Or, how to warm your head in winter and lift your conversion rate
I’m going to tell you two things today:
1. A “toque” is a kind of knitted hat worn in Canada in winter
2. To make big wins, sometimes you need to try something different.
The other day, my daughter decided that her grandma’s tea cozy would make a good toque.
It wasn’t because the other kids were wearing tea cozies on their heads – it wasn’t a new trend and she wasn’t following fashion. She just felt like trying something different. And you know what? It worked for her – she rocked that tea cozy.
The funny thing is: I don’t think it took any courage for her to do it. She’s the kind of person who (so far at least) hasn’t been convinced other people’s opinions should dictate her actions.
I think there are plenty of companies that could benefit from her approach.
You see, when it comes to websites, too many companies get stuck staring at their competitors for guidance – especially looking at the industry leaders – and assuming that if they mimic the competition’s way of doing things, they’ll see the same results. They look at the leader’s website design and strategy, and use it as a template for their own…
It’s hard not to focus on the leaders – I get that. It’s common to think that because they’re leaders, they must be doing everything right. They must be testing everything they do.
Don’t assume what you see has been tested
The big name sites you’re looking at may not A/B test as much as you assume. Or they’re not testing all areas. Look at how many still have rotating home page carousels. Smaller companies with high traffic sometimes have an easier job instilling a testing culture than some at the enterprise level. Political resistance and inertia are stronger in bigger companies. And where there is resistance to trying something new, there’s a good chance they’re doing the wrong things. The things that used to work. The things the internal opinion “experts” like.
It could be that the big-company politics have handcuffed them to existing designs and old ways of doing things. It may be that their agency of internal designers hold more sway than their analytics folks. Or their analysts have been relegated to mere report-producers. It may be that they are leaving a lot of money on the table through an under-performing website.
Is that what you want to copy?
Don’t copy the leader
Plus, even if they are testing, their results won’t all apply to you. The merchandising approach that works for Amazon won’t necessarily work for your site. Dell’s product descriptions may not be the best for you.
It’s easy to pick on the big guys, but many of them clearly are doing the right things. And even smaller companies have some politics or, more likely, are dominated by one or two strong personalities.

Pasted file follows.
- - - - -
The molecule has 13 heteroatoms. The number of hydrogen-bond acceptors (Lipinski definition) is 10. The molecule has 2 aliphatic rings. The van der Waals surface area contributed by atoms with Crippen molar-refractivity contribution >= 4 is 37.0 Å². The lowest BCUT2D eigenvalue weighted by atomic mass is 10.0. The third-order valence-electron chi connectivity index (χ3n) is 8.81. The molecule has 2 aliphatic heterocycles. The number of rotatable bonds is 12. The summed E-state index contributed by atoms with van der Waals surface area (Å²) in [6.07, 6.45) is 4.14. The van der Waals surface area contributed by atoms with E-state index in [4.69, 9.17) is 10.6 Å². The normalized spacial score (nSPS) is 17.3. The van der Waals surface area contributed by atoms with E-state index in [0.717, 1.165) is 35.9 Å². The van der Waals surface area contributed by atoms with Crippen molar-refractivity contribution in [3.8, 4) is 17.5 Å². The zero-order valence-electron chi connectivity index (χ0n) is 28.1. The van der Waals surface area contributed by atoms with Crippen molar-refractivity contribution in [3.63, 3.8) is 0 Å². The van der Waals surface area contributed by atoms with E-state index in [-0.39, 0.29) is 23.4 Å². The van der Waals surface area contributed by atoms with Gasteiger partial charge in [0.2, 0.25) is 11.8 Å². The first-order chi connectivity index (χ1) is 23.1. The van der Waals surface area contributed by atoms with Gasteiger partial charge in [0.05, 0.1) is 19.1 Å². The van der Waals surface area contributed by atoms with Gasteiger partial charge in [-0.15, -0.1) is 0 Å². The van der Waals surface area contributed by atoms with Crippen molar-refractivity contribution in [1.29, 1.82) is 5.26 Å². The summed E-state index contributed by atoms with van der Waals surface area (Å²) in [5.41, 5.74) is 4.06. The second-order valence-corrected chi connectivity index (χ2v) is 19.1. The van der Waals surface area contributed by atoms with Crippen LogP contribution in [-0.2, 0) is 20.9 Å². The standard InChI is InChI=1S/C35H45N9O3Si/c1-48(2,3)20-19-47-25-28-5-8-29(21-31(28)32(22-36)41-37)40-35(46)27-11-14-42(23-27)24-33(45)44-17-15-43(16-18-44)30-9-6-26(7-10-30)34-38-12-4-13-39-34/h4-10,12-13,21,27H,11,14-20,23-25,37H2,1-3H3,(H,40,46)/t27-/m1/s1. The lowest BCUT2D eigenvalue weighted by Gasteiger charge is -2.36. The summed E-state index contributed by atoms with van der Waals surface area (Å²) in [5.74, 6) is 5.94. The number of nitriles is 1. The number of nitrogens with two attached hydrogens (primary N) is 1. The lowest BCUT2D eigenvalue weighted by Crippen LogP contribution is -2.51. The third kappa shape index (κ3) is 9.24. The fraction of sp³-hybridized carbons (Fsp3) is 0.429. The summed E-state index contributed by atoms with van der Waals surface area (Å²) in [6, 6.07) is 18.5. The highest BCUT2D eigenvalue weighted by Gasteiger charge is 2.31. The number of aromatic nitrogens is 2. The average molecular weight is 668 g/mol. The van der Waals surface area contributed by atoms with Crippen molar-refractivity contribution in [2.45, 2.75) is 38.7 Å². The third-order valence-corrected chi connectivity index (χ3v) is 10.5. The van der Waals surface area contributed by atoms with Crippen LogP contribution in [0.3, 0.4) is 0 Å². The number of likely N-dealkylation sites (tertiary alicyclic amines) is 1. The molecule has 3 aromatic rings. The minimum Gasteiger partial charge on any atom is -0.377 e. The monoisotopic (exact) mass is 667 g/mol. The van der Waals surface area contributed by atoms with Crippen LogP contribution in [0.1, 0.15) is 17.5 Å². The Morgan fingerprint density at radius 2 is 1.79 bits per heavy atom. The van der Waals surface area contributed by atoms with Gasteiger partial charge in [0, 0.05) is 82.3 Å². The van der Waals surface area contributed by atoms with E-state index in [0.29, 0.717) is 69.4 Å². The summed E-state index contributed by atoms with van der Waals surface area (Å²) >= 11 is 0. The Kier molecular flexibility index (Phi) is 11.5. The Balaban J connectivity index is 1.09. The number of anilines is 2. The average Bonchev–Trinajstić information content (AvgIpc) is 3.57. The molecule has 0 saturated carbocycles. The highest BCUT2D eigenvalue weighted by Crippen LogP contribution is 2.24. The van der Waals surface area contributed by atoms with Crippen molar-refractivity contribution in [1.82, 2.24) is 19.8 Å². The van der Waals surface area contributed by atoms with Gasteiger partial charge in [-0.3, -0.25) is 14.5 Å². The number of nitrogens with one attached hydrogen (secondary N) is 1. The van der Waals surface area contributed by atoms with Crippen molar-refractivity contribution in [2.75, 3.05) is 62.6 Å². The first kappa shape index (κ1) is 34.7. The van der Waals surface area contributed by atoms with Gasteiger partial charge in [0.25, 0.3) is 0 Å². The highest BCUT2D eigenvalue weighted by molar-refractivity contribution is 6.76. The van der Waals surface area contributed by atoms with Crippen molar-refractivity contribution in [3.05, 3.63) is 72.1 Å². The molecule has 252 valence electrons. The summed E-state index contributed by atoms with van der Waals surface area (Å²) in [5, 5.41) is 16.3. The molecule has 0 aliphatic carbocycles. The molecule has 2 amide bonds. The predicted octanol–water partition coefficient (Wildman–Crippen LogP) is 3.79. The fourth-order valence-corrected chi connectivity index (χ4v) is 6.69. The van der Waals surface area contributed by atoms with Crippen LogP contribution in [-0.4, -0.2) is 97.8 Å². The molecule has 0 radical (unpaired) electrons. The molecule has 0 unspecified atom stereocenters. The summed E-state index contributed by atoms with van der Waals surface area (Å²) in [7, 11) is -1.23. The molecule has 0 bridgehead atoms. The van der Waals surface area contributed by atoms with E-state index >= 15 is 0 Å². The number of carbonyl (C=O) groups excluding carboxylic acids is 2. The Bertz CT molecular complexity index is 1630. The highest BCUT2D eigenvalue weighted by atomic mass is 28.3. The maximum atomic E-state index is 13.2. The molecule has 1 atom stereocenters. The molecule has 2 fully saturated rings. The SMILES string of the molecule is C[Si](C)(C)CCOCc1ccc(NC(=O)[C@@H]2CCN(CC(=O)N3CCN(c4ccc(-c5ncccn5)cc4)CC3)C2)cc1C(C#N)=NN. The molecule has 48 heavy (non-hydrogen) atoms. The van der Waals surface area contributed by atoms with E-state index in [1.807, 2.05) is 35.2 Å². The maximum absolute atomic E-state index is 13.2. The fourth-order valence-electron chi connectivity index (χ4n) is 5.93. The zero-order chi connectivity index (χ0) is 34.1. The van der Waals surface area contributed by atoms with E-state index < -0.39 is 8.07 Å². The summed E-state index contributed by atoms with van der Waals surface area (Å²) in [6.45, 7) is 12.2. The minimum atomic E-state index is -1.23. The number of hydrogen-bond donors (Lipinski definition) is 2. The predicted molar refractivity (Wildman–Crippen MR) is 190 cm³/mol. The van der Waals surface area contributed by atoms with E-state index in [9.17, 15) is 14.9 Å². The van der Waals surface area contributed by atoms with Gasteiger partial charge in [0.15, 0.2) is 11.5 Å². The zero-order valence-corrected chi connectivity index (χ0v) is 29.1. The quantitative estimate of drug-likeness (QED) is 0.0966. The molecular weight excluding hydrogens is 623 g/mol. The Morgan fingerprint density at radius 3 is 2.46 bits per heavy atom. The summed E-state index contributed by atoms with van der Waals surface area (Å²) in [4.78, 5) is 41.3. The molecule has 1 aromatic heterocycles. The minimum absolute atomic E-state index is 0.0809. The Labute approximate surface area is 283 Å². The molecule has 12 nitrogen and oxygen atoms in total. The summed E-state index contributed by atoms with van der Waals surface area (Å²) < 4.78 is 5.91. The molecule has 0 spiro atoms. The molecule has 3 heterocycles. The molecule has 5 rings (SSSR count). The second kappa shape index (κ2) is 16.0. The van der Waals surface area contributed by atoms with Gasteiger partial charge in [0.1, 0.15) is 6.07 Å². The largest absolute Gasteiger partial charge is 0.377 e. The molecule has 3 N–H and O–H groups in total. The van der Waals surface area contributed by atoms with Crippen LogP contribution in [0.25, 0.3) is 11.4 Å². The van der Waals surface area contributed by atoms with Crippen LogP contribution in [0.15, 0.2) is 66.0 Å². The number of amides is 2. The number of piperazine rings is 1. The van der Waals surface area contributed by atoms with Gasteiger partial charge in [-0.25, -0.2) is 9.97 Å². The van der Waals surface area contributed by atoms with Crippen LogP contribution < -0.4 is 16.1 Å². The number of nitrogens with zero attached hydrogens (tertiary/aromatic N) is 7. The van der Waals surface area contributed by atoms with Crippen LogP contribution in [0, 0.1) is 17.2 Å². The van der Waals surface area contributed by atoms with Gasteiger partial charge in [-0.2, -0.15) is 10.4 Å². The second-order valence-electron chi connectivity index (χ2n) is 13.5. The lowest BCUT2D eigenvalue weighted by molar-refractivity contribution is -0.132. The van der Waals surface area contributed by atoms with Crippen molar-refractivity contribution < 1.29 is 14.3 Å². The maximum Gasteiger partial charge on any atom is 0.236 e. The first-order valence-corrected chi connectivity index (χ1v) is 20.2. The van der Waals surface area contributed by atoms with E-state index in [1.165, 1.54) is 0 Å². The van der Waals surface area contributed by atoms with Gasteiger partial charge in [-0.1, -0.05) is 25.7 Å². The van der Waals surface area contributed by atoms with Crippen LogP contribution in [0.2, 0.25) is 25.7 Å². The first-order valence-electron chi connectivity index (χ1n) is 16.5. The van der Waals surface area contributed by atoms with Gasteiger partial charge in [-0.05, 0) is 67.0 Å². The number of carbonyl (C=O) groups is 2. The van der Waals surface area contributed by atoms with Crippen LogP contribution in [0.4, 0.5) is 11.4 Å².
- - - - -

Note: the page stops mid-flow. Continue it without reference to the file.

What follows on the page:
The good news? Regardless of politics or personalities, being open to a structured approach to testing, and to finding new ways of doing things – will gain you a competitive advantage.
At WiderFunnel, we’ve been doing conversion optimization for seven years, and we are still learning new things from our test results. If there’s one thing we’ve learned it’s that there are no website “best practices” that work consistently across all industries and customer bases. There are insights, principles, patterns and frameworks we use to get the best results. But we would never just implement without testing them.
This is why we’ve found our cross-industry exposure gives WiderFunnel a unique perspective and advantage. If the learning from A/B tests on travel tourism sites can lead to conversion optimization testing wins for software companies, then it’s a win, regardless of where the inspiration comes from. (And that happens more often than you may think!)
After all, the innovators and industry changers – the Apples, the Dysons, the Amazon.coms – don’t become leaders from copying what the other guys are doing. They’re the ones who come out of left field with a different business model, a different way of thinking about their business, and a new way of doing things. They are often the most evidence-based, and don’t follow the trends. They do the hard work to find out what works for them today, not what worked for someone yesterday.
That embrace of the new approach can be your secret weapon against the incumbents in your industry.
So, instead of spending energy trying to replicate what the big guys are doing, have the courage to try something new. To make big wins, try something different. The good news is, that kind of courage is practically risk-free if you follow the continuous conversion optimization process. The only risk you’ll take is the risk of standing out, looking different, and NOT following the leaders in your industry.
The risk of wearing a tea cozy as a toque…
After all, if you look at the innovators who end up building remarkable companies, in the beginning, they all appeared – to the naysayers at least – to be wearing tea cozies as toques.